Writer’s Log: Stardate 12-1-8
The strong review of The Anointed that I mentioned a couple days ago was in the print section of the NY Times today. Randall and I have been watching the Amazon ranking of our book climb steadily all day. Its low this week was something above 100,000 but right now—Sunday evening—it is 5000. This is actually really great for a book of this sort. It is, for example, #3 on the “Science and Religion” bestseller list. And it will certainly never compete with Hunger Games or biographies of Steve Jobs, that occupy the top slots. So we are pleased.
What is not so pleasant is the childish whining of Ken Ham, head of Answers in Genesis and one of the figures profiled in The Anointed. Ham seems to be a very mean-spirited person who would prefer to attack one’s faith than their ideas. According to Ham believing the earth is “millions of years old” is subscribing to a pagan religion. (I wonder what believing the earth is “billions of years old” might be compared to?)You can read his commentary here, which is really just some annotation on previous commentary—some of which is wrong, like the comment about James Dobson, who we did not claim was a young earth creationist.
Ham has been after me for years, constantly scolding the Church of the Nazarene for giving me a teaching position where I could lead college students astray. This, of course, is how fundamentalists of all stripes operate—they try to create political problems for people they oppose, rather than just engage their ideas. Ham and his ilk, which includes the motley crew that calls themselves the “Concerned Nazarenes,” have been pressuring the administration at Eastern Nazarene College, directly and indirectly, to fire me. Various college presidents over the years have had to stick up for me, gently reminding my critics that I was teaching mainstream science and that my theological ideas were in the mainstream of the denomination. There was much rejoicing in Mudville when the news broke that I was leaving, but they were quite dismayed to discover that I was walking away on my one, and not leaving on a rail, covered in tar and feathers.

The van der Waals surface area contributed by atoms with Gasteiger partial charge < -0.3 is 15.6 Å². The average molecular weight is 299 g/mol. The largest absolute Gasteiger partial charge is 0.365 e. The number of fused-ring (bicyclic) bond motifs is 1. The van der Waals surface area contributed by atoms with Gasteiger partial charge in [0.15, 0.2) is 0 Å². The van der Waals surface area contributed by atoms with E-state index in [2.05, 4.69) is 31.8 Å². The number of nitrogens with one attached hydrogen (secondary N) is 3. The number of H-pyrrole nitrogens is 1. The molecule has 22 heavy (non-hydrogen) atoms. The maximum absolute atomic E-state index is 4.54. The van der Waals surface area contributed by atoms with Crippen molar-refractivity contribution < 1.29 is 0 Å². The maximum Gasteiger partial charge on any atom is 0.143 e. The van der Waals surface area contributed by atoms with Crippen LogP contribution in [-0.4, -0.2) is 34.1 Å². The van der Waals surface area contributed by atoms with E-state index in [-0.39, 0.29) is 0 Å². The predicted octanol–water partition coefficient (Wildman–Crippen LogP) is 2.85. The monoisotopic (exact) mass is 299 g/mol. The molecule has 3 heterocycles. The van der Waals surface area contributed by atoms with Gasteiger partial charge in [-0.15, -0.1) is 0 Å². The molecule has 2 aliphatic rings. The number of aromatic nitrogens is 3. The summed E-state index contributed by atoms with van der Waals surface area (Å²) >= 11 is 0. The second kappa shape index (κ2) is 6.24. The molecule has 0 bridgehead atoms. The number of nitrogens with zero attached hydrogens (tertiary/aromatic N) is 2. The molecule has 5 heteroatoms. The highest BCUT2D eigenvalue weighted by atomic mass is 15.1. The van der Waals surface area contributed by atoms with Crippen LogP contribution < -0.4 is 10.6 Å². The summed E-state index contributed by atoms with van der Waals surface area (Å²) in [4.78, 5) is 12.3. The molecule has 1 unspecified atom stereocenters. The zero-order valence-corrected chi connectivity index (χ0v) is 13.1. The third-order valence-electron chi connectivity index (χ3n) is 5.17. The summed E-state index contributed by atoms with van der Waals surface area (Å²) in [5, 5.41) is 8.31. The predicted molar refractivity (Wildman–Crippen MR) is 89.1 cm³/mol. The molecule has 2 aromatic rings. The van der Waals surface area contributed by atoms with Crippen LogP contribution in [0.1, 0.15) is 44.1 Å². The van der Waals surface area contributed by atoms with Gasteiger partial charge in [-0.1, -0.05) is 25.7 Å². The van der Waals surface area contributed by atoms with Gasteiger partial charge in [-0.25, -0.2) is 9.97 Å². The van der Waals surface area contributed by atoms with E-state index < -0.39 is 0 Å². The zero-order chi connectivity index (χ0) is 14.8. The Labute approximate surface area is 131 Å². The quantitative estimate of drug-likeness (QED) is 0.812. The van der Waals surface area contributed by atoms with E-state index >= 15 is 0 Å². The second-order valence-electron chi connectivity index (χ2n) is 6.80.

One of my atheist friends, who calls me "Uncle Karl," also posted some critical commentary about me today. I will let you decide whether the atheist is more or less Christ-like than Ken Ham.
Writer’s Log Supplemental: Stardate 12-1-8
The review in The Times has also resulted in a nice invitation to speak in Washington, DC, and many supportive emails.